Symbolic modulus after division

**In a future release, mod will no longer find the modulus for each
coefficient of a symbolic polynomial. Instead, mod(a,b) will return
an unevaluated symbolic expression if a is a polynomial and
b is a real number. To find the modulus for each coefficient of
the polynomial a, use [c,t] = coeffs(a);
sum(mod(c,b).*t).**

Find the modulus after division in case both the dividend and divisor are integers.

Find the modulus after division for these numbers.

[mod(sym(27), 4), mod(sym(27), -4), mod(sym(-27), 4), mod(sym(-27), -4)]

ans = [ 3, -1, 1, -3]

Find the modulus after division in case the dividend is a rational number, and divisor is an integer.

Find the modulus after division for these numbers.

[mod(sym(22/3), 5), mod(sym(1/2), 7), mod(sym(27/6), -11)]

ans = [ 7/3, 1/2, -13/2]

Find the modulus after division in case the
dividend is a polynomial expression, and divisor is an integer. If
the dividend is a polynomial expression, then `mod`

finds
the modulus for each coefficient.

Find the modulus after division for these polynomial expressions.

syms x mod(x^3 - 2*x + 999, 10)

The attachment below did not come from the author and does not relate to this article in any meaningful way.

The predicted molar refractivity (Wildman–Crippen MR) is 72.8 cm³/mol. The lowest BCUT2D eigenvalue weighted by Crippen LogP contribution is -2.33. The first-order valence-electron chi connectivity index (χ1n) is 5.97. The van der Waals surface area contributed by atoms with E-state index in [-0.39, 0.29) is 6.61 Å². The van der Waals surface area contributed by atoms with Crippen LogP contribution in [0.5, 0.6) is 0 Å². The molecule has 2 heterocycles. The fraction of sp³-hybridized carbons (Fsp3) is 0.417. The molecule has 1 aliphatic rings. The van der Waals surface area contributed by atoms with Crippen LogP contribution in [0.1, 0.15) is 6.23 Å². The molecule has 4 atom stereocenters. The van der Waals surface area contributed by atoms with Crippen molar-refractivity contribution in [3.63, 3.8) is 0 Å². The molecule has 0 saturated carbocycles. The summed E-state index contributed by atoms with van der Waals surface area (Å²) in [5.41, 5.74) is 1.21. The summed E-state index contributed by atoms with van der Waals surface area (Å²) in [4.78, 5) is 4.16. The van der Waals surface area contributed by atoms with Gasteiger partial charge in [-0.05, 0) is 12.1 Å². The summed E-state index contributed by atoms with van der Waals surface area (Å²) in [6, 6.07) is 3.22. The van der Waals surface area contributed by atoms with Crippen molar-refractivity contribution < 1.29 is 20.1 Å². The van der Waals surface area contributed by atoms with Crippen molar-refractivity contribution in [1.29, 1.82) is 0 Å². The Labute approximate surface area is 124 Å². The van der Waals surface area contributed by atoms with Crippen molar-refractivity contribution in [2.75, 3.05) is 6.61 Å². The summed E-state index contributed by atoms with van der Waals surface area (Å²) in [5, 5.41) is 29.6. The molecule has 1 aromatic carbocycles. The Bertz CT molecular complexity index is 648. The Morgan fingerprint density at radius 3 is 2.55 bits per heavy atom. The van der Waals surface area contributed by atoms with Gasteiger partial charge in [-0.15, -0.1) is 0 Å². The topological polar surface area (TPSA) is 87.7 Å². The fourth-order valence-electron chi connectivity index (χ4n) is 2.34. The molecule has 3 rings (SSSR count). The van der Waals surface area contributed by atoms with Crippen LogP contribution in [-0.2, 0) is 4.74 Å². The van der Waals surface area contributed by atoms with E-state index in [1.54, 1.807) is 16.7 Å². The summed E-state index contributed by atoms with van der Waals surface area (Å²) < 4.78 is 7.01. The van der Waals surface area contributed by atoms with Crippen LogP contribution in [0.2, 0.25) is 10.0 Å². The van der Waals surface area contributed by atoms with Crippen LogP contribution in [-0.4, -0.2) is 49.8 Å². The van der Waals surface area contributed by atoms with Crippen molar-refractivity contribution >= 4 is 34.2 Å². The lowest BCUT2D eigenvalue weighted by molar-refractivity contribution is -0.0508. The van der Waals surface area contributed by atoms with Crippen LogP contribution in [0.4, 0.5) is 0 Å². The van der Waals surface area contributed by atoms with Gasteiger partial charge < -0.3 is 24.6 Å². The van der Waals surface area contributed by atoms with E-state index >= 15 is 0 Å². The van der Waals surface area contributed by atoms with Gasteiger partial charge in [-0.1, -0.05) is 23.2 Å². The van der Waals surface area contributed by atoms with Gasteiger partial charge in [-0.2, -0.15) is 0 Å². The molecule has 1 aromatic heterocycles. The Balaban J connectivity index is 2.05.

ans = x^3 + 8*x + 9

mod(8*x^3 + 9*x^2 + 10*x + 11, 7)

ans = x^3 + 2*x^2 + 3*x + 4

For vectors and matrices, `mod`

finds
the modulus after division element-wise. Nonscalar arguments must
be the same size.

Find the modulus after division for the elements of these two matrices.

A = sym([27, 28; 29, 30]); B = sym([2, 3; 4, 5]); mod(A,B)

ans = [ 1, 1] [ 1, 0]

Find the modulus after division for the elements of matrix `A`

and
the value `9`

. Here, `mod`

expands `9`

into
the `2`

-by-`2`

matrix with all elements
equal to `9`

.

mod(A,9)

ans = [ 0, 1] [ 2, 3]

Calling

`mod`

for numbers that are not symbolic objects invokes the MATLAB^{®}`mod`

function.All nonscalar arguments must be the same size. If one input arguments is nonscalar, then

`mod`

expands the scalar into a vector or matrix of the same size as the nonscalar argument, with all elements equal to the corresponding scalar.